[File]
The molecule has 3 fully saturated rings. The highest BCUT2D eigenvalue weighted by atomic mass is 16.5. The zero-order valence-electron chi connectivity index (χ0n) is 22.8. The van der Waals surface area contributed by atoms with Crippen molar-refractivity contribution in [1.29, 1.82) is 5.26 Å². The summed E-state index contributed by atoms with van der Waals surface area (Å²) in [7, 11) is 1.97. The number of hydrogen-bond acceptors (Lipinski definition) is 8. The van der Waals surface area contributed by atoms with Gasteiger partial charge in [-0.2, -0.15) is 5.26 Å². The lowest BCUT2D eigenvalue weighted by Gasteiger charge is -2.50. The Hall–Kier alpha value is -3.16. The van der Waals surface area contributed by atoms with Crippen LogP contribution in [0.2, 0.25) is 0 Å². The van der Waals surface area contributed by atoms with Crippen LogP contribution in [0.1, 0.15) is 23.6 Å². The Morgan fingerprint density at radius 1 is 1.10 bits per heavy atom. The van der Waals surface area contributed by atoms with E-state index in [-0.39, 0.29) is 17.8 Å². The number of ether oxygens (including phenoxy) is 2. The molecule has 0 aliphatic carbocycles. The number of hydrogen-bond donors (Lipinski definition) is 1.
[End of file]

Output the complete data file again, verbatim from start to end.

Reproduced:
The molecule has 3 fully saturated rings. The highest BCUT2D eigenvalue weighted by atomic mass is 16.5. The zero-order valence-electron chi connectivity index (χ0n) is 22.8. The van der Waals surface area contributed by atoms with Crippen molar-refractivity contribution in [1.29, 1.82) is 5.26 Å². The summed E-state index contributed by atoms with van der Waals surface area (Å²) in [7, 11) is 1.97. The number of hydrogen-bond acceptors (Lipinski definition) is 8. The van der Waals surface area contributed by atoms with Gasteiger partial charge in [-0.2, -0.15) is 5.26 Å². The lowest BCUT2D eigenvalue weighted by Gasteiger charge is -2.50. The Hall–Kier alpha value is -3.16. The van der Waals surface area contributed by atoms with Crippen LogP contribution in [0.2, 0.25) is 0 Å². The van der Waals surface area contributed by atoms with Crippen LogP contribution in [0.1, 0.15) is 23.6 Å². The Morgan fingerprint density at radius 1 is 1.10 bits per heavy atom. The van der Waals surface area contributed by atoms with E-state index in [-0.39, 0.29) is 17.8 Å². The number of ether oxygens (including phenoxy) is 2. The molecule has 0 aliphatic carbocycles. The number of hydrogen-bond donors (Lipinski definition) is 1.